• With the LTC3539 (USB) you could improve the peak efficiency from 92.9% to 95.0% by placing two IC’s in parallel. Plus, having two in parallel allows the maximum output current to double from ~0.7A to ~1.4A.


Circuit Design - Altium

Now I was finally ready to draw the schematic and layout the PCB, for this I used Altium. Here is a breakdown of the circuit below:
  • The first stage is based on the LTC3130 (solar) energy harvesting IC. Basically this is a DC-DC converter which takes the energy collected by the solar cell and converts it to charge the batteries. It does this by stepping down 4.3V to 3.1V (controlled by R8, R17, and R18) and charging the NiCd batteries to 1.55V per cell. 
  • The nifty thing about this IC is that it can do crude maximum power point tracking (MPPT), crude as it limits the inductor current such that the input voltage hangs around 4.3V (controlled by R1 & R11). Another nifty thing about this IC is that you can add turn ON/OFF hysteresis (controlled by R3 & R13). This is useful for when you want to disable/enable the IC if there is not enough/heaps of sunlight, and with this circuit this threshold is set at 3.2V & 3.5V respectively.
  • The second stage is based on the LTC3539 (USB) DC-DC converter. This one is really neat as such a small package (3mm x 2mm x 0.8mm) can deliver up to 700mA at 5V (from 2.4V). In my circuit I use two of these in parallel to boost 2.4V (2S1P NiCd pack nominal voltage) to 5.1V (set by set by R23 & 29 or R25 & R33). The reason why I set the output to 5.1V instead of 5V is to try and deal with any resistive losses encountered when using a poor USB charging cable. Interestingly enough the USB 2.0 standard states that the power bus voltage (5V) may vary by as much as +0.25V to -0.60V, and since 5.1V is well within these limits the circuit is not going to fry phones/cameras any time soon.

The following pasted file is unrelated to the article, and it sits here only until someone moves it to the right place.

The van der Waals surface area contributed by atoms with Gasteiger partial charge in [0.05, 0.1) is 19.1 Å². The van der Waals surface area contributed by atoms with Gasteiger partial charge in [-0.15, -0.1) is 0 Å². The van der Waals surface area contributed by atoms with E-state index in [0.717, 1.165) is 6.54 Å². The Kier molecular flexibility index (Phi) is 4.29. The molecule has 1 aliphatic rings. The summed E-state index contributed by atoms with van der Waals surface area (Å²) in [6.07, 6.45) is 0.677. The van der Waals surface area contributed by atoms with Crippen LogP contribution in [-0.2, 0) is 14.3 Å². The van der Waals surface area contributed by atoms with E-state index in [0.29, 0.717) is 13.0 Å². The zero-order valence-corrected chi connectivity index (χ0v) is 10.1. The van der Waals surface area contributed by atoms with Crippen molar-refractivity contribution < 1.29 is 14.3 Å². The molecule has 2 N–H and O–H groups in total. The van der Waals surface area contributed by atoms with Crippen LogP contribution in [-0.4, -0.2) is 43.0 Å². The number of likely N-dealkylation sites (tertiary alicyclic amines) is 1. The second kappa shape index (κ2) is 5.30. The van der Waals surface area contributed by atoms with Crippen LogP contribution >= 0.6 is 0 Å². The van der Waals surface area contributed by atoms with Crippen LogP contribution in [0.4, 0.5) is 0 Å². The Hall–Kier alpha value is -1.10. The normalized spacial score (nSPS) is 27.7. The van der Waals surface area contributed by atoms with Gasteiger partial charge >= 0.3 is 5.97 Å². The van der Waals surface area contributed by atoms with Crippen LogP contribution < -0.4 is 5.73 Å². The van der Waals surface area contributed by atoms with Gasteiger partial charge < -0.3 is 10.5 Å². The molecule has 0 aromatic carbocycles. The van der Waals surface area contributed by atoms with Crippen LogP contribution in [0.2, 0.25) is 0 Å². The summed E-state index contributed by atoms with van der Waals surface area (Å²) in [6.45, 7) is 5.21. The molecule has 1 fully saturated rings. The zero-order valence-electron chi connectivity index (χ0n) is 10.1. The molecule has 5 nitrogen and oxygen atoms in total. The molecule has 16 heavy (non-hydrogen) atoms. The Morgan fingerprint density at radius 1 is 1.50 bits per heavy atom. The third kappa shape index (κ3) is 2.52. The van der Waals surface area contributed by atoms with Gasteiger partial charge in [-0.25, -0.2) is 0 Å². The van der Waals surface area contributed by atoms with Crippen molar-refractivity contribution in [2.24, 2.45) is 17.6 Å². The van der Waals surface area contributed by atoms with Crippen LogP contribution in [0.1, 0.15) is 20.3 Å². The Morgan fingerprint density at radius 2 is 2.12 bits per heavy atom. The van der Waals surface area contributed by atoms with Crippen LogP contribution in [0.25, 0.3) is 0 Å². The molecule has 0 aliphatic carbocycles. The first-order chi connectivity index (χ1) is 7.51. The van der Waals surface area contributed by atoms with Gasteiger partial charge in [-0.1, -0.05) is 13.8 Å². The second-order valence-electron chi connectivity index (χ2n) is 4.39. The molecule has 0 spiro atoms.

• The final stage marked as “Capacity Checker” does exactly that. Here I use the very crude method of loading the NiCd pack with a 1A load, measuring the resulting pack voltage, and comparing it against a set threshold (see battery characterisation section). If the measured pack voltage is over a given threshold, then the corresponding LED lights up. I also power (and set the reference of) the comparator with 3.3V instead of 5V to try and increase the voltage resolution.

Lastly I should note a couple of points about the overall circuit:
  • The inductor values for each DC-DC converter were picked by running a number of simulations in LTspice. The goal was to pick a value that resulted in the best response and overall efficiency; interestingly enough the optimal inductor values were ones that had the lowest coil resistance.
  • As I mentioned before I went a bit overkill on most components, for example:
    • I chose inductors that had the lowest possible coil resistance to minimise DC losses. And as you might know this requirement usually translates to physically large components (compare the IC to the big black cube right next to it).
    • I chose polymer aluminium electrolytic capacitors when normal electrolytic’s would have worked fine. But since these have extremely low ESR for a bulk capacitance I could enjoy the benefits of low resistive losses. 
    • Lastly I used Linear Technology IC’s for the DC-DC converters. These are known to have superb performance but come at a cost of well… loadsamoney.

Here is a render of the PCB in Altium:

Here is the BOM (Bill of Materials) for the circuit:

Mechanical Design - SOLIDWORKS

And here is how the case assembly looks like in SOLIDWORKS.

Simulation vs Real-life